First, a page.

Tuesday, December 15, 2009

Best Television Experiences of the Year

As I said yesterday, I have many holes in my television watching diet. I am usually too busy making sandwiches for homeless people and working on my great American novel while you lesser beings are having your brains sucked out by Seth McFarlane and Simon Cowell. Okay, maybe that is not entirely the case and I let most evenings get away from me, especially since there are so few hours between when the kids crash and our need for sleep (under 3). That said, here are my top television experiences of 2009 (note: Number 1 is from previous years, but so what, I watched it this year).

10. Seeing Tim Tebow cry after losing the SEC Championship. link

9. Modern Family's cheerful dysfunction. Al Bundy was never this good. link

8. Community is willing to step on toes, much like 30 Rock and touch third rails on sexuality, race, politics and religion. Plus, it is dang funny. I heart Abed and Troy. link

7. Watching the Arizona Cardinals defeat the Eagles to make the Super Bowl, followed by the Super Bowl coverage in which they had to acknowledge that the Cards were actually in the Super Bowl. It continues this year with the Cards making the Giants and Vikings look silly on National television. link

6. Ted Danson getting his mojo back as an aging pothead/ major magazine publisher on Bored to Death with Jason Schwartzman. link

5. Jon Stewart taking down Glen Beck on The Daily Show (along with hundreds of other bits). Sure it is not perfect, but when it is on, the Daily Show is dang near perfect. Plus, they are doing a great job on race issues, which I am sure White People Like. And how can I forget his takedown of Hannity's "news coverage of tea parties." link

The Daily Show With Jon StewartMon - Thurs 11p / 10c
The 11/3 Project
Daily Show
Full Episodes
Political HumorHealth Care Crisis

4. "Hello, Dexter Morgan." The introduction of John Lithgow to the cast of Dexter. link

3. 30 Rock, when it hits all the marks. It misses the marks half the time, but when it is perfect, it is level of perfection few comedies can touch. Case in point was the Christmas episode from last week.


2. The Seinfeld "reunion' on Curb Your Enthusiasm.


1. Finally watching what could be the best television show in history during the summer and early fall. I found myself fully engaged on a level even Dexter has not engaged me on. To have a show with such fully realized characters, in which you never knew when someone you cared for (usually against your better judgment) would randomly die or do something heinous is something I had not experienced before. While I disagree with many regarding the show's realism (it is still a show and stretches timeline boundaries, character motivation and coincidences beyond recognition as any other television show would do), I think the arc of the show is truly like the Greek Tragedy its creator describes it as, with the capricious gods being city hall, the police department, the drug scene and schools and the main characters of the show just pawns on a life-size chess board.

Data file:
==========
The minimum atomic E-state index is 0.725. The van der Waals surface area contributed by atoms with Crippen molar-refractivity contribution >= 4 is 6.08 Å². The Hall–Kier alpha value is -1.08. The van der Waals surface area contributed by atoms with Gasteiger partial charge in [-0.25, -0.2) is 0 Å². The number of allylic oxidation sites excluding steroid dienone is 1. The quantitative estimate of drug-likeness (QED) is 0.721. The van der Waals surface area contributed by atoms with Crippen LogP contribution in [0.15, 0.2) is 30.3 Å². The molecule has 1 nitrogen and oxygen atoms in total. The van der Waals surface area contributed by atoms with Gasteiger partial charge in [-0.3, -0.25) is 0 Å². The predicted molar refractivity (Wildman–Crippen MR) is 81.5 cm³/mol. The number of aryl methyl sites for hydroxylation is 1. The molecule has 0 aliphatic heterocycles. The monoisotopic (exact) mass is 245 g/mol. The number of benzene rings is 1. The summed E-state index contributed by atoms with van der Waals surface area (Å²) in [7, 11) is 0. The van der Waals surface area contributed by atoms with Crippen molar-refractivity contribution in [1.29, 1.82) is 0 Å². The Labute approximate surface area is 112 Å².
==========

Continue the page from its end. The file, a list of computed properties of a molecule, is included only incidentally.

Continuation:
While The Simpsons, LOST, the Sopranos and The X-Files make for good sermon fodder or the latest "Gospel According to …" book, The Wire is something else indeed. A book examining its bearing on the Gospel would be one-dimensional, a sermon would be substance free and anything less than a dissertation or graduate level class in Literature, Economics, Education, Political Science or Film would be strikingly trite. If I were a college prof in any of the afore-mentioned subjects, I would make The Wire required watching.

In fact, everyone should see this show. Very few films in history are at its level of perfection, especially sustaining this for 60 hours. To think there were no wins and only two Emmy nominations during its life is proof of the joke that is the Emmys. As Jacob Weisberg of Slate said, "its like them never giving a Nobel Prize to Tolstoy. It doesn't make Tolstoy look bad, it makes the Nobels look bad."

By the way, I have never mourned for a drug dealer like I did twice on this program.

Seasons in order of Quality (if you haven't seen the show, understand this is an exercise all watchers engage in):

4 (like everyone I acknowledge this may be the most heartbreaking and perfect season television has ever produced)

1 (do cops really drink that much? Plus, my single favorite scene in which McNulty and Bunk use one profane word over and over as they investigate a murder)

3 (wanna go into politics and be unsullied? Good luck. Watch this and learn)

2 (that guy playing Nick could not act. Seriously)

5 (one too many coincidences- but a great ending)

warning language

Link to 100 great quotes from The Wire.

Honorable mention: The Inauguration

1 comment:

Carla said...

I think the Wire Season 1 scene to which you refer should be shown in every acting class. It's masterful.